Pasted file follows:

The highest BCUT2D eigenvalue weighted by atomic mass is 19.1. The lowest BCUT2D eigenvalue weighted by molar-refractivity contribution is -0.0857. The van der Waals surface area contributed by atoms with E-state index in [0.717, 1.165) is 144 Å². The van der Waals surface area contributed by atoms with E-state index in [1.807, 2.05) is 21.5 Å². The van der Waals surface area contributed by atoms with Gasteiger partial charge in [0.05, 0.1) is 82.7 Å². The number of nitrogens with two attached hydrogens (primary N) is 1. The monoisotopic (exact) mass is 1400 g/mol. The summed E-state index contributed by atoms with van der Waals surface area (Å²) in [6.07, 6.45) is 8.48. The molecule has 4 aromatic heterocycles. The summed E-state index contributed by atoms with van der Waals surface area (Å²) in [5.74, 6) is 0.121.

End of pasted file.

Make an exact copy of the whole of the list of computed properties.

The highest BCUT2D eigenvalue weighted by atomic mass is 19.1. The lowest BCUT2D eigenvalue weighted by molar-refractivity contribution is -0.0857. The van der Waals surface area contributed by atoms with E-state index in [0.717, 1.165) is 144 Å². The van der Waals surface area contributed by atoms with E-state index in [1.807, 2.05) is 21.5 Å². The van der Waals surface area contributed by atoms with Gasteiger partial charge in [0.05, 0.1) is 82.7 Å². The number of nitrogens with two attached hydrogens (primary N) is 1. The monoisotopic (exact) mass is 1400 g/mol. The summed E-state index contributed by atoms with van der Waals surface area (Å²) in [6.07, 6.45) is 8.48. The molecule has 4 aromatic heterocycles. The summed E-state index contributed by atoms with van der Waals surface area (Å²) in [5.74, 6) is 0.121.